Our netball woes

There seems little that has as yet been done to analyse the cause for the decline in the sport’s popularity. In the absence of any such analysis the leadership may be clutching at straws in its attempt to redress the worsening situation.
In today’s Vincentian society there is still a place for sport in the lives of our people, especially our youth. But there are many distractions and the netball fraternity may do well to assess the impact of the distractions on the game itself.
In some countries the sport of netball continues to be increasing in popularity and we need to get a grip on what are the contributing factors. We need to establish what changes they made that facilitated increased participation and ongoing popularity among spectators.
During the Commonwealth Games in Melbourne, Australia, earlier this year netball played to packed houses on each occasion, regardless of the teams involved. There was always enthusiasm among the spectators, encouraging each team to give of its best.
In the Caribbean Jamaica has so reorganized itself that it among the best in the world in the sport. The performance of the Under-16
team in Trinidad and Tobago recently reflects the extent to which the Jamaicans have structured themselves to move to higher levels of proficiency in the game. The Jamaicans do not seem inclined to allow the game to fall off in popularity in terms of its attraction to new people as well as to spectators.

Course of action
It does seem appropriate at this juncture for the local netball fraternity to engage in a retreat of some sort. This exercise must focus attention on all aspects of the game in St Vincent and the Grenadines in an atmosphere of honesty.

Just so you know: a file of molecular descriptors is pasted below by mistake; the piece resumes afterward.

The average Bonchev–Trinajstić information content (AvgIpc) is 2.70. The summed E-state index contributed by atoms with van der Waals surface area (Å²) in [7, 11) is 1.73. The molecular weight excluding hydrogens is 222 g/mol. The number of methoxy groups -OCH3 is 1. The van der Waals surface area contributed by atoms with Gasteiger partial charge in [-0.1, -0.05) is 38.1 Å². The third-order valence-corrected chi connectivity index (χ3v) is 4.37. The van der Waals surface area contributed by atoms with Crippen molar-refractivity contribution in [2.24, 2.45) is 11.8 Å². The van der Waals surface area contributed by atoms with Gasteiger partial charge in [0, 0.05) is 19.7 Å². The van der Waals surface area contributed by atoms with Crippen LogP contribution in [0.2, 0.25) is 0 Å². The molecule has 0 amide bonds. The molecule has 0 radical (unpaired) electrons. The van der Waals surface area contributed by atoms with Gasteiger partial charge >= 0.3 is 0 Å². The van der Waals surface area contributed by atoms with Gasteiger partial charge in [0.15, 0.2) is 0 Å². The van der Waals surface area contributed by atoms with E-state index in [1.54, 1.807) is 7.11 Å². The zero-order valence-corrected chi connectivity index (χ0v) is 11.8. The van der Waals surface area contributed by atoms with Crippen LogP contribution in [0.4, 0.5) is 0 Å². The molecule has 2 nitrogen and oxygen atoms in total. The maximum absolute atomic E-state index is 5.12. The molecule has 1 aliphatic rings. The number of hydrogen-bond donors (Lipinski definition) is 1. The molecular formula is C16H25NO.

The Netball Association needs to address the issue of its leadership structure and operations. Is it the most ideal or would some changes be beneficial and if so in what direction the structure needs to go.
It is important to address the matter of membership of the Association. The organization must determine whether it wishes to continue with the present approach that witnesses a number of teams emerge and disappear with the same speed, or move in the direction of establishing clubs, perhaps even encouraging some of the current teams to merge with existing clubs that are involved in other sports.
The very structure of the competitions of the Association needs to be address to ensure that it adopts the most suitable to our situation. What competitions are held, the types of competitions and the spread of these competitions need to be addressed with some dispatch.
The Association may do well to refocus on the matter of coaching, not just of national teams but of all teams involved in the sport. There must be a concerted effort made to develop coaches for the sport and they must be accessible to the schools, the cradle of the sport.
The schools competition needs to have the full involvement of the Association since it is responsible for the national development of the sport.
The Association needs to focus attention on the coverage the sport receives and determine whether it is adequate or totally unacceptable.
Some investigative work must be undertaken to analyse the factors that make for Jamaica’s success as well as the success of England, New Zealand and Australia. We need to determine whether there are things happening there that are useful for our forward movement.
There must be a professional approach to netball in St Vincent and the Grenadines and that must address issues of marketing and the technical development of the sport in the country.
The netball fraternity cannot simply continue with business as usual when the facts reveal significant decline.
There has to be a sense of urgency on the part of the Association to regain its position at the top of sporting bodies here.